Hello everyone! I hope you had a fabulous weekend. There was a lot of Magic across the globe to be played, or watched, and whether you wanted to battle Standard, Modern, Legacy, or grind those side drafts all weekend, you had plenty on your plate.
While I will be at the #SCGINVI in New Jersey this weekend, last weekend I stayed here in the Pacific Northwest to compete in Grand Prix Portland. It was Standard, and in the wake of the Pro Tour I had a lot to think about. I had a lot of different things that I wanted to work on; but first, I want to do a little bit of self-reflection.
Last weekend was basically my first tournament back into the competitive scene in quite a while, and as such I learned a whole lot about myself.
First off, I have been playing Magic for a long time, and the bulk of the last few years had been on the SCG Tour® constantly being featured. From playing in the first Players’ Championship, to being a writer, and doing videos, I was constantly on camera over the last few years.
For me it had never been unnerving and was something that I had gotten very used to.
I had a Round 2 feature match this weekend and could physically feel my hands shaking at one point in Game 1 while I was misplaying and giving the game away. I thought that I was infallible, at least in this aspect, but that is not the case.
I love Magic and I love competing. I wanted to do very well this weekend so that I could set the stage going into the #SCGINVI. I put too much pressure on myself and it all culminated in that one moment.
Afterwards I took a deep breath, drank some water, and walked around. I didn’t fare too well in the event, but I was able to put it all into perspective and plan to be back in 100% fighting shape this weekend.
I also realized just how much I missed it all. Seeing friends that I used to see on an almost weekly basis was great. I got to sign a lot of stuff and take plenty of pictures with fans of my content. Even though people will always mention that they are sure I’m tired of hearing it, but that they miss me being on the VS. Series, believe me, it never does get old.
Also, I forgot just how taxing it is to be out and battling Magic all day. The mental energy that you have to expend to play this game is immense, and when you add in walking around between rounds and interacting with people, it can be exhausting. Eating right and drinking water help, but, I had been out of the game for a bit and just felt extremely exhausted.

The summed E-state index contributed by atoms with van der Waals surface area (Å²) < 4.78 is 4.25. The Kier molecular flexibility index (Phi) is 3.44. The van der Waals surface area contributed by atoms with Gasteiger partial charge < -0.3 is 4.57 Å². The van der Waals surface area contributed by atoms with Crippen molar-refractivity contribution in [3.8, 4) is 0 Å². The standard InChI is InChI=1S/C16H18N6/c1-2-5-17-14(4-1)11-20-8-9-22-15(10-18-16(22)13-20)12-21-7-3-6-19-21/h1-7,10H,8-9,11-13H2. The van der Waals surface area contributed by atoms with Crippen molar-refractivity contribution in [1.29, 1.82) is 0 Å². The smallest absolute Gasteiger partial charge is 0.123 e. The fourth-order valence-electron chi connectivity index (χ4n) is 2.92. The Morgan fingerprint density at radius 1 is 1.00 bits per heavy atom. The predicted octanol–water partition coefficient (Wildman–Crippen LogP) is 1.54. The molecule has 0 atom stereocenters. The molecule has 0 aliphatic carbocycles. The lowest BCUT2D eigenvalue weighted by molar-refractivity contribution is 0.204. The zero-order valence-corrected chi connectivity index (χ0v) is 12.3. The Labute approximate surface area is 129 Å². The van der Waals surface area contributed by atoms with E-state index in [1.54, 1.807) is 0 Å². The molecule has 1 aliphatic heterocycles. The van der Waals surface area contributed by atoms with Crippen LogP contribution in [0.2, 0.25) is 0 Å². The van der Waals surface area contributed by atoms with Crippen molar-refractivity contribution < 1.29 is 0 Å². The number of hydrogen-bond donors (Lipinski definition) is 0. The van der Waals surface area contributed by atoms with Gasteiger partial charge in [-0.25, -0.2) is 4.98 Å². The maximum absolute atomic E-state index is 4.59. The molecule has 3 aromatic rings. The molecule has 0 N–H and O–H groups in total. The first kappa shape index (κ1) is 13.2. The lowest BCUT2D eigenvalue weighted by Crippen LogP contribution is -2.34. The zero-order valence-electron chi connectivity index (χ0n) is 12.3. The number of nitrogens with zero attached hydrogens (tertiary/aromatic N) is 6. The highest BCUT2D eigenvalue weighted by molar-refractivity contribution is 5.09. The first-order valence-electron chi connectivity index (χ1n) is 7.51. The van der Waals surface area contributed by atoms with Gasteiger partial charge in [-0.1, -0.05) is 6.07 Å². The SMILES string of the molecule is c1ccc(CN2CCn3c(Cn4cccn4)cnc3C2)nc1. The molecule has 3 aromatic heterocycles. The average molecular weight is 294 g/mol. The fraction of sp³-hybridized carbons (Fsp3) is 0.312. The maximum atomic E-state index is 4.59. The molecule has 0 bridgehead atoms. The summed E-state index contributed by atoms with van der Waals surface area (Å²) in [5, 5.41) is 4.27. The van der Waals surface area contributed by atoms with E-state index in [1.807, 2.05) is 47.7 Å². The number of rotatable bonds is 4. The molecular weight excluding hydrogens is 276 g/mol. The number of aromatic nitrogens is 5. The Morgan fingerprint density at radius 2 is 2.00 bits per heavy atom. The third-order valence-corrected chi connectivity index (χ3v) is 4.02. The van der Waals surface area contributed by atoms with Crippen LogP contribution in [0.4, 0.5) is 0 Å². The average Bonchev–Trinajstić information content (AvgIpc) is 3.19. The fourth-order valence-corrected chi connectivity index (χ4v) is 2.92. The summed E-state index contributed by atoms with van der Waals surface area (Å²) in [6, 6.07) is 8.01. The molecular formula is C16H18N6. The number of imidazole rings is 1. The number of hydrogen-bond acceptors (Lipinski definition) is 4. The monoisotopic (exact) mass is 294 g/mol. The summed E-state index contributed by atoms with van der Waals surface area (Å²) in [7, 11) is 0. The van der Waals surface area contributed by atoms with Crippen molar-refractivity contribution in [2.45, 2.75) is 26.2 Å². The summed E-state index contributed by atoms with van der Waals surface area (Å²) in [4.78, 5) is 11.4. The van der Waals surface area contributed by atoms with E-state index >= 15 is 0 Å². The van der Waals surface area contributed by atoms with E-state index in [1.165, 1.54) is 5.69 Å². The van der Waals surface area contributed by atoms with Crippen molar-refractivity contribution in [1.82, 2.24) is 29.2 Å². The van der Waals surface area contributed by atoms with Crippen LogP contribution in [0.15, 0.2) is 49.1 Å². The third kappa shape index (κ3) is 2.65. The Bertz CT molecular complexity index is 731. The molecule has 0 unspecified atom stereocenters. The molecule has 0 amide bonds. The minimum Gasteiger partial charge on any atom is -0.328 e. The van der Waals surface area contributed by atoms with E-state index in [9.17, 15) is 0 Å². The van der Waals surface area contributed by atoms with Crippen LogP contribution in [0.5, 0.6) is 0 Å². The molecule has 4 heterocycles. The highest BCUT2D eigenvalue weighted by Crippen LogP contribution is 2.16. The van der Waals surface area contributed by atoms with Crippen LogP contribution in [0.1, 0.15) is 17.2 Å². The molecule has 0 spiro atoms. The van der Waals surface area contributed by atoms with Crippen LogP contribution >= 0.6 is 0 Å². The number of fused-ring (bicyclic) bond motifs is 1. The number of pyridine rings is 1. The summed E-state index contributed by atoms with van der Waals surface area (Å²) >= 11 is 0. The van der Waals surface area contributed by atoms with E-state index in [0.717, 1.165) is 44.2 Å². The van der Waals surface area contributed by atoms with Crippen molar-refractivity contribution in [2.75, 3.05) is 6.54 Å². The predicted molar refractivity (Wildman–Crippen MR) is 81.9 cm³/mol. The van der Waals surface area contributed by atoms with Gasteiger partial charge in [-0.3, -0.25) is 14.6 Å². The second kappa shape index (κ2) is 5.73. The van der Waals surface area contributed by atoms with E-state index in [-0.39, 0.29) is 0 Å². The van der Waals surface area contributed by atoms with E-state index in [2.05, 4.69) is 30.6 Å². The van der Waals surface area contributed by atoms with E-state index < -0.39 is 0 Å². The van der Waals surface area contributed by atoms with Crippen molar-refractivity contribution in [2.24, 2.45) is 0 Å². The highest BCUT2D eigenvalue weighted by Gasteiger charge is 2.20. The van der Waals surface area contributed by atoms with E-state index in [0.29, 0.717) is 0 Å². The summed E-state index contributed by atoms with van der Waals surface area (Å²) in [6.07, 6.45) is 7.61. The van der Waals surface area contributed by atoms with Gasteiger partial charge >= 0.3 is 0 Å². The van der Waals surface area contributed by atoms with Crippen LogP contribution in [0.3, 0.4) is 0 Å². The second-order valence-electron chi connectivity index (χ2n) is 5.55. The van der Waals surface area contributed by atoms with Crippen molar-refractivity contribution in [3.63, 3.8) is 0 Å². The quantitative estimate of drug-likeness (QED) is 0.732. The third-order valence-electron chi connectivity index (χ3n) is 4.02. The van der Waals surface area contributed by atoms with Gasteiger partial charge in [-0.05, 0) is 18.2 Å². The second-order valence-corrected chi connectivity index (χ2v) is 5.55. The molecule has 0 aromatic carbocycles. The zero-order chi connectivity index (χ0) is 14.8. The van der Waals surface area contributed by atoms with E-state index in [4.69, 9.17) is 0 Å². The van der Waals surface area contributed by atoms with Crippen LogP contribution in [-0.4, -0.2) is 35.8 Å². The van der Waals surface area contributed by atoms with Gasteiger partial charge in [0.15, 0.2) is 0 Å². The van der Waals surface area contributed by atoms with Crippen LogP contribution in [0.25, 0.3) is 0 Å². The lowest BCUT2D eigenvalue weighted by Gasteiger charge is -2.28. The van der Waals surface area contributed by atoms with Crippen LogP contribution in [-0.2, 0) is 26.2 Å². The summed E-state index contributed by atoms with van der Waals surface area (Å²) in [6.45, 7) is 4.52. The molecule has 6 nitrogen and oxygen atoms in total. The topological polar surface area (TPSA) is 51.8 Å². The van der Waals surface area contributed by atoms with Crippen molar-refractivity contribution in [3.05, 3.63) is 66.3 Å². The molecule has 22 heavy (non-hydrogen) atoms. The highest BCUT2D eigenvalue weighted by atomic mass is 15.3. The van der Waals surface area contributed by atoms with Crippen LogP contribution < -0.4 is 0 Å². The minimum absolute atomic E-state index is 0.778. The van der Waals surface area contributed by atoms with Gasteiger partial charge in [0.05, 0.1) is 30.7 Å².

As for the actual event itself, the week prior I had a bit of an adventure in Magic. I found out that Cedric Phillips was heading out for the GP and asked him what he planned on playing. He wasn’t sure yet but had an idea that a Sphinx’s Tutelage deck could be very good. There aren’t a whole lot of ways to answer one outside of Dromoka’s Command, and those are on the precipice of getting the axe in some numbers due to how poor they are against the Emrakul, the Promised End decks.
We also thought that since the Emrakul decks didn’t really have a way to interact with it either, and due to the nature of our deck with Tutelage not being a “may” ability and not targeting, that even if they took control of our turn, it would still be milling them.
We even already had a sweet U/R Thermo-Alchemist deck that Pedro Carvalho went 9-1 with at the Pro Tour, which Todd Anderson ended up taking and changing only a few cards and won the Standard Classic in Syracuse.
I started with four Tutelage and 2 Fevered Visions in the main and slowly edged towards running a full eight enchantments. This created a bit of tension, since Collective Defiance is too good to not play a full set. I even tried out Pyromancer’s Goggles, but all of this leads to wanting a bunch of Tormenting Voice and Magmatic Insight and it just felt wrong.
I kept beating the GBx based decks, whether straight-up Delirium, Jund, or Sultai Control, but I was struggling a bit with Bant Company since we didn’t have all of the burn and removal that the original build had, and even though we were pretty good against the Emrakul decks with the Fevered Visions, we were milling cards but not quickly enough, still potentially losing to Emrakul and Elder Deep-Fiend sequences.
Cedric found some of the same issues and was pretty sure he would just play Humans.
I on the other hand started chatting up Ari Lax to get his opinions on the format. He was going to focus on Modern since he wouldn’t be in Portland, but he had some pretty key observations that were solidified by Mike Sigrist’s article on Premium a few days later. G/B Delirium was still very good but would likely want to go to only Sylvan Advocate and play a bunch of Transgress the Mind in the main.
With this in mind I put together a deck and starting jamming some games on MTGO. I took Sam Pardee’s build from the Pro Tour.
- 1 Den Protector
- 2 Nissa, Vastwood Seer
- 2 Sylvan Advocate
- 3 Tireless Tracker
- 1 Emrakul, the Promised End
- 2 Ishkanah, Grafwidow
- 4 Grim Flayer
I played this for a bit on MTGO and just kept losing. Fevered Visions was everywhere, and I kept playing against just all kinds of decks and getting crushed. And this was just in the games where I got to play Magic. Flood, screw, you name it, I ran into it.
Variance happens, but I was getting discouraged. This caused me to once again impulsively change to the U/R Thermo-Alchemist deck.